* In principal, actual tracheal pressure could be measured by a separate monitoring lumen. In practice, this is dangerous, as the lumen could be occluded by mucus, so the resistance constant is instead applied mathematically. The modifiers were derived empirically by testing a variety of tubes at different flow rates.







    * ATC will generally ask for the tube size. Length has some effect but a fairly trivial one, as resistance is mostly influenced by turbulence, which is mainly a product of diameter. Resistance is not a constant, but increases with (roughly) the square of the flow of gas.







    * A swivel connector on the ETT outlet adds about 1 cm H2O of resistance. An HME adds about 3 cm H2O.







    * Changes in gas composition at different FiO2 changes resistance trivially, although a mix like Heliox would change it significantly, and would make the internal calculations incorrect.







    * No fixed single pressure support value can accurately match tube resistance, due to its dynamic nature during and between breaths, even if you were willing to set the sort of pressure needed—which might be 50+ cm H2O in a strongly breathing patient.







    * The main downside of ATC is that modern ventilators don’t do it very well—they can only vary flow so quickly, so when there are brisk changes in pressure, they fail to match it. They usually can match only about 50% of tube resistance, with the worst at the start of a breath as they lag behind the initial drop in pressure. (You can appreciate this by seeing the airway pressure drop below the set PEEP.) Response is even less in some of the current generation of vents with radial blowers and slower valves







    * Quality check your ATC by watching the tracheal pressure—the vent will display this ...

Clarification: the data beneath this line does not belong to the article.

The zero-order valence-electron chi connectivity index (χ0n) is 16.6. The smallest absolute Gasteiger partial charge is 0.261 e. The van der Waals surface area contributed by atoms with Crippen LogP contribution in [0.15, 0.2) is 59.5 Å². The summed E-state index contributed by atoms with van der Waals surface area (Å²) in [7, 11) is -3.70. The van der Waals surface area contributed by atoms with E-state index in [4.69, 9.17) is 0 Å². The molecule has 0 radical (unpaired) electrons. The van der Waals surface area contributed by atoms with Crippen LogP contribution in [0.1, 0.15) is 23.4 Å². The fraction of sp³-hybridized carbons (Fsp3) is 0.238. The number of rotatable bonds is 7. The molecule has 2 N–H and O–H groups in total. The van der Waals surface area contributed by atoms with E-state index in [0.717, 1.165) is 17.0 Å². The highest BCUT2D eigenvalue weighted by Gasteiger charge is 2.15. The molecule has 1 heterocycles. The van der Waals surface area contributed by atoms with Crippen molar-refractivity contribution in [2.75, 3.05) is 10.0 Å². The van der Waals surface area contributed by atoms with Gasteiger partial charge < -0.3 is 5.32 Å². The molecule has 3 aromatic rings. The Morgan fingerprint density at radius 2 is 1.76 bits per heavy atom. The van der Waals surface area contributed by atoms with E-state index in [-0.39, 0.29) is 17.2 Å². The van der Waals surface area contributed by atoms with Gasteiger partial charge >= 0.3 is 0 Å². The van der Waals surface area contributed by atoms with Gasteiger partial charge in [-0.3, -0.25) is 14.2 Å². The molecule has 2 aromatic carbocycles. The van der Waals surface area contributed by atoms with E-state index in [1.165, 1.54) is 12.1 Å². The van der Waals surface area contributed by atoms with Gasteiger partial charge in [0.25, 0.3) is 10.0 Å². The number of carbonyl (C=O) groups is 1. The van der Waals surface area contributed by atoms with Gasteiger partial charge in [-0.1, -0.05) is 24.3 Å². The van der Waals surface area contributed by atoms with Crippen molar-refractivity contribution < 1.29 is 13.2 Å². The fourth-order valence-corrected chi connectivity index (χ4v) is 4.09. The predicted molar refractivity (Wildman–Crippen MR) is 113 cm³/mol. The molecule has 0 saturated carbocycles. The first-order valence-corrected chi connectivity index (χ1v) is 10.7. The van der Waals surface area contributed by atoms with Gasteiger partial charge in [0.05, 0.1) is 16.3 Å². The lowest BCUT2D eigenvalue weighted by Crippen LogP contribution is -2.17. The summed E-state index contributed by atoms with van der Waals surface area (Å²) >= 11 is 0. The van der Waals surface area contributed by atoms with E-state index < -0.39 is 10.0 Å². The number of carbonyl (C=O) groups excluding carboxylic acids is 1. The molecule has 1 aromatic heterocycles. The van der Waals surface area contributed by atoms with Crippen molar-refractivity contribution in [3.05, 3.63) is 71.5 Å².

• 56 min
    TIRBO 61: How to use POCUS (our expert consensus)

    TIRBO 61: How to use POCUS (our expert consensus)

    Brandon summarizes his recent publication describing best practices for performing POCUS. Read the paper open access at POCUS Journal.







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    • 23 min
    Episode 74: Obstructive shock, with Sarah Lorenzini (Nurses’ Podcrawl 2024)

    Episode 74: Obstructive shock, with Sarah Lorenzini (Nurses’ Podcrawl 2024)

    Our collaboration with Sarah Lorenzini of the Rapid Response RN podcast, discussing a case and general principles for diagnosing and managing obstructive shock. Check out the other episodes on shock in the Nurses’ Podcrawl 2024!







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    • 49 min
    Lightning rounds 40: Critical care medicine fellowships with Nicholas Ghionni

    Lightning rounds 40: Critical care medicine fellowships with Nicholas Ghionni

    We chat about pulmonary/critical care medicine fellowship with recent graduate Nicholas Ghionni (@pulmtoilet), a first-year attending at the MedStar Baltimore Hospital system. He completed PCCM fellowship at MedStar Washington Hospital Center where he also served as chief fellow.







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    • 39 min

Customer Reviews

4.5 out of 5
15 Ratings

15 Ratings

Happydoc77 ,

Undifferentiated Encephalitis

episode was excellent, so now I’m listening to more.

m_p1989 ,

Brilliant podcast

Fantastic podcast with excellent speakers on regularly, quite easy to listen to.
One of the favourites so far was Episode 27, not particularly knowledgeable about wilderness/ prehospital and this was a fascinating insight, can’t recommend highly enough.